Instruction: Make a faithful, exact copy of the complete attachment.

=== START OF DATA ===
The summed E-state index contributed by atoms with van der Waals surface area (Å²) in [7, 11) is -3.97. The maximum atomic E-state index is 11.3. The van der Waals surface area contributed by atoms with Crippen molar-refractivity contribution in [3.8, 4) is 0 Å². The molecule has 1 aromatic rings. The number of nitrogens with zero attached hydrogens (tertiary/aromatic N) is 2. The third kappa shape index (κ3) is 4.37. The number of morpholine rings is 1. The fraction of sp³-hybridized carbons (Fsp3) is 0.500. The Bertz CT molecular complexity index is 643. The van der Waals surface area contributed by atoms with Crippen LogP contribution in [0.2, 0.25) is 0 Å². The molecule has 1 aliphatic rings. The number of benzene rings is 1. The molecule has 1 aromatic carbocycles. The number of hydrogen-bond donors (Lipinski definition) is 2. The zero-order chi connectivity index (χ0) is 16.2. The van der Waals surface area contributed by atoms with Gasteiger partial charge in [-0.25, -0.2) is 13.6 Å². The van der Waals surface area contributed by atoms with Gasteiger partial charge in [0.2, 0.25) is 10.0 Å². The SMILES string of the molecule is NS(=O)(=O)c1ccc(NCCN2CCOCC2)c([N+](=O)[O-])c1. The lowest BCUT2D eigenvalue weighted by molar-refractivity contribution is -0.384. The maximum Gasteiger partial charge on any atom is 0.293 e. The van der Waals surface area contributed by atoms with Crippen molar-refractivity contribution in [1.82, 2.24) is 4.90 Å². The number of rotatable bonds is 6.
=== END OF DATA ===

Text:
The summed E-state index contributed by atoms with van der Waals surface area (Å²) in [7, 11) is -3.97. The maximum atomic E-state index is 11.3. The van der Waals surface area contributed by atoms with Crippen molar-refractivity contribution in [3.8, 4) is 0 Å². The molecule has 1 aromatic rings. The number of nitrogens with zero attached hydrogens (tertiary/aromatic N) is 2. The third kappa shape index (κ3) is 4.37. The number of morpholine rings is 1. The fraction of sp³-hybridized carbons (Fsp3) is 0.500. The Bertz CT molecular complexity index is 643. The van der Waals surface area contributed by atoms with Crippen LogP contribution in [0.2, 0.25) is 0 Å². The molecule has 1 aliphatic rings. The number of benzene rings is 1. The molecule has 1 aromatic carbocycles. The number of hydrogen-bond donors (Lipinski definition) is 2. The zero-order chi connectivity index (χ0) is 16.2. The van der Waals surface area contributed by atoms with Gasteiger partial charge in [-0.25, -0.2) is 13.6 Å². The van der Waals surface area contributed by atoms with Gasteiger partial charge in [0.2, 0.25) is 10.0 Å². The SMILES string of the molecule is NS(=O)(=O)c1ccc(NCCN2CCOCC2)c([N+](=O)[O-])c1. The lowest BCUT2D eigenvalue weighted by molar-refractivity contribution is -0.384. The maximum Gasteiger partial charge on any atom is 0.293 e. The van der Waals surface area contributed by atoms with Crippen molar-refractivity contribution in [1.82, 2.24) is 4.90 Å². The number of rotatable bonds is 6.